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I can’t speak for other home hop growers. However, I doubt that any commercial can focus the attention on their fields that I can on my forty five hop plants.
Here are a few of the differences that I am aware of:
• My entire hop field is covered with between 4”-6” inches of composted manure each winter that provides ample fertilization. I do not need to use chemical fertilizers.
• I stock dozens of Preying Mantises colonies, each spring to provide natural insect control. These Mantises, keep all of my hop plants and garden insect-free with no chemicals. The result is a bug-free hop harvest without the use of any chemicals.
• Each plant is checked daily for its watering needs. On hot days, the plants get more water, on cool days, watering is either reduced or eliminated. My plants are never water-logged or kept too dry.
• My hop harvest last for at least two months. I daily “cherry-pick” only big hops, at the peak of their ripeness. Hops that are immature are left for later picking. I discard any sun-burned, wind damaged, overripe, or otherwise flawed hops. Additionally, hop trellises are ideal landing spots for birds. Each and every hop that I pick is visually checked for bird crap. Each and every hop I keep is perfect.
• I never have leaves or stems, weeds, twine or other garbage in my hops.
• I pick, vacuum seal and freeze all of my hops within 15 minutes of picking. Nothing is lost during the processing of my hops. When I open a frozen package of my frozen-fresh hops, they smell as pungent and aromatic as the moment that they were picked. None of the volatile aromatic character of my hops is lost to drying.
• My hops are kept frozen from the hour that they were picked to the minute that they are in the kettle or keg.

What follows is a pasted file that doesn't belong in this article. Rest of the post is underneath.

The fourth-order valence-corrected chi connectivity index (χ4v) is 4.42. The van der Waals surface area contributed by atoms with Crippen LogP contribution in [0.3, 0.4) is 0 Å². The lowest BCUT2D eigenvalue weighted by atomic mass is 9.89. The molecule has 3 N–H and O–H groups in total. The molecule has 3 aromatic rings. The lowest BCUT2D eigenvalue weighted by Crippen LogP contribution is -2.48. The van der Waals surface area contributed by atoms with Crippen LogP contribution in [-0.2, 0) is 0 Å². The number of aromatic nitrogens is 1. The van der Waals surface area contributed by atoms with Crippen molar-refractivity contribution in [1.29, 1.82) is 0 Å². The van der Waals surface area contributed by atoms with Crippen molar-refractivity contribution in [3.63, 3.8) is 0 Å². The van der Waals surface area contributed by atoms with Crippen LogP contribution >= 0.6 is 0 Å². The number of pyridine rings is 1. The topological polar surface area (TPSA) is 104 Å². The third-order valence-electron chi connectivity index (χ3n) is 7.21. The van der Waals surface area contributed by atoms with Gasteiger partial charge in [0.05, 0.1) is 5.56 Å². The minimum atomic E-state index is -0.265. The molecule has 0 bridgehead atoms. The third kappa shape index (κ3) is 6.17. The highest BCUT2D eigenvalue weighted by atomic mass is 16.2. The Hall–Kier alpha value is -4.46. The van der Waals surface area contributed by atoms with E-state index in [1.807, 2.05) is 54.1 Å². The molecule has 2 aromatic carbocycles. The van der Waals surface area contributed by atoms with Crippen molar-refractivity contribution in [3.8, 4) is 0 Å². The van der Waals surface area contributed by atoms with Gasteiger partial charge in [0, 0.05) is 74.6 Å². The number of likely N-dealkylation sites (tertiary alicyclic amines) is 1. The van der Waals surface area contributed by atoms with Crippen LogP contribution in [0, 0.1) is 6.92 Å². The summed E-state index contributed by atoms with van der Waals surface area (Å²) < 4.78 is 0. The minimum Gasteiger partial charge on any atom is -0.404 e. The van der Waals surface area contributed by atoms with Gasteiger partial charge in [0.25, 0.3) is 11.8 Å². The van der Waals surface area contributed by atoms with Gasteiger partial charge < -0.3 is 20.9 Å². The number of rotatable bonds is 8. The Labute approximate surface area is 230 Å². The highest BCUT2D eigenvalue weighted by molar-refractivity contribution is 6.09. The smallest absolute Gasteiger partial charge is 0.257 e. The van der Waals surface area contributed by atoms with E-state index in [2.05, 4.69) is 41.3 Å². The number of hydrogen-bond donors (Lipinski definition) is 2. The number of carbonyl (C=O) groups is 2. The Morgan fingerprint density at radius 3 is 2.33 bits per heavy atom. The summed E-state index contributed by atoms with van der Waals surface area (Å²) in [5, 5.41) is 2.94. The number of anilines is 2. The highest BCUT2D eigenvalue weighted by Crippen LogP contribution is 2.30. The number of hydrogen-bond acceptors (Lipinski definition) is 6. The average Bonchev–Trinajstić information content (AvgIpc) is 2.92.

There simply is no way a commercial operation can focus such attention to detail on thousands of acres of hops that I can on my forty five plants. Commercial operations cannot hand pick, only the ripe hops and discard damaged or otherwise unwholesome hops.
Your commercial hops have been harvested when most of them are ripe, but many are either under or over ripe. Lots of them are covered with bugs or bird crap. Some of them have been sunburned or are damaged on the bine. They have been hauled out of the fields, hung up, and mechanically picked, transported by conveyor or screw auger and dried with 140 degree kilns. They have been baled, pelletized and trucked unrefrigerated all around the country. They have been repackaged perhaps a couple of times.
These hops underwent this processing not to make them taste better than the moment they were picked. Simply, there is no other way that a commercial operation can deliver hops from the field, to your kettle any other way.
To say that commercial hops are somehow better, or even equal to homegrown hops, is equivalent to saying store bought tomatoes are better than homegrown, or dried basil is better than homegrown fresh.
I cannot vouch for everybody, but my hops are better than any commercial hops that you can buy. If you think that hops smell good when you open a plastic package, you should try picking them and smelling them fresh.



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Last edited by calpyro; 10-28-2009 at 12:38 PM.